Pterosaur That Tried to Eat an Ancient Squid 150 Million Years Ago Lost a Tooth in the Attack

An ancient squid has been discovered with the tooth of a pterosaur embedded in its body. This the first evidence of a failed attack by one of these flying reptiles, giving an insight into their hunting behavior and diet over 150 million years ago.

Pterosaurs were winged reptiles that appeared on Earth about 228 million years ago. They went extinct at the same time as the dinosaurs, 66 million years ago. There are over 100 known species of pterosaur, with some of the largest having a wingspan of up to 32 feet.

In a study published in Scientific Reports, researchers show how a pterosaur called Rhamphorhynchus muensteri had tried to catch a coleoid cephalopod—a group that includes squid and octopus—but in doing so had its tooth ripped out.

The fossilized coleoid, Plesioteuthis, was discovered in sediments in the lagoons of the Solnhofen Archipelago, Germany, about a decade ago. This creature lived between 150 and 155 million years ago. Because of their soft bodies, few examples of this species have been found in the fossil record. However, thanks to the conditions in the lagoon—high salinity and low oxygen concentrations—this individual was preserved.

"Under normal conditions, 99 percent of all dead organisms become decomposed without leaving any recognizable traces," study authors René Hoffmann, from Germany's Ruhr-University Bochum, and Jordan Bestwick, from the U.K.'s University of Leicester, told Newsweek in an email.

Evidence of a failed attempt to hunt is rare in the fossil record, the team notes, "but essential for reconstructing extinct food webs."

Pterosaur hunting squid
Artist impression of the pterosaur hunting the squid-like creature. Hoffmann et al/Scientific Reports

Analysis of the Plesioteuthis fossil suggests the pterosaur attacked it at or close to the surface of the water. "It remains unclear whether the Plesioteuthis died from the pterosaur attack or survived for some time with the broken tooth lodged in its mantle," they wrote.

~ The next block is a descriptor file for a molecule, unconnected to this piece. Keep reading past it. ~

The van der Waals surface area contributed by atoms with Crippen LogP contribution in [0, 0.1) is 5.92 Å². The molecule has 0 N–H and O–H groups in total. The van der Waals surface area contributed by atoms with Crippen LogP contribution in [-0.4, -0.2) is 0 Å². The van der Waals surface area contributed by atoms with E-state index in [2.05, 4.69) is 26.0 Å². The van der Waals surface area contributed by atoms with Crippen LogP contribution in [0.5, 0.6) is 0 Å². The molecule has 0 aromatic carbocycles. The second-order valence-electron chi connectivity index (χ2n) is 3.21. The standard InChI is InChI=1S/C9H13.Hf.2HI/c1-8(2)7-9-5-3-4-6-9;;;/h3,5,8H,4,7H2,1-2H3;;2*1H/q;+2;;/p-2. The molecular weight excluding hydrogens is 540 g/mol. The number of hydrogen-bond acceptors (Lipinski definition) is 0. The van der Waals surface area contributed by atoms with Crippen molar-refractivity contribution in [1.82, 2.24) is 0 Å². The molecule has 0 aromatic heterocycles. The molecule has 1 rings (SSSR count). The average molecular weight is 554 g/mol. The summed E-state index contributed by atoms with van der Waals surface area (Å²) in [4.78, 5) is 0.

"If the predator does not kill its prey with the first bite the prey, of course, will show some heavy reactions trying to escape," Hoffmann and Bestwick said. "Specifically, cephalopods have a strong mantle musculature they normally use for swimming. So a few muscle contractions and a more or less loose tooth and the cephalopod could escape."

Pterosaur tooth
Image showing the pterosaur tooth that was embedded in the body of Plesioteuthis. Hoffmann et al/Scientific Reports

They explained Rhamphorhynchus probably did not skim over the water like some birds today, nor were they likely to have dived into the water like gannets. Instead, they think the pterosaur plucked prey from the surface of the water while in flight, or while resting on the surface, similar to modern seagulls.

What the findings do suggest, the researchers wrote, is that these pterosaurs were predatory animals, rather than scavengers. Several Rhamphorhynchus fossils have previously been found in the jaws of predatory fish, which the researchers say adds to evidence they would have been present at the surface of the water.

"It should be noted that until additional similar specimens are found, it remains impossible to rule out that the pterosaur misinterpreted the cephalopod as a different food item," they wrote. "Nevertheless, the specimen is important for understanding ecological interactions between Solnhofen taxa, and it is conceivable that pterosaurs were possibly at least somewhat opportunistic in their choice of prey."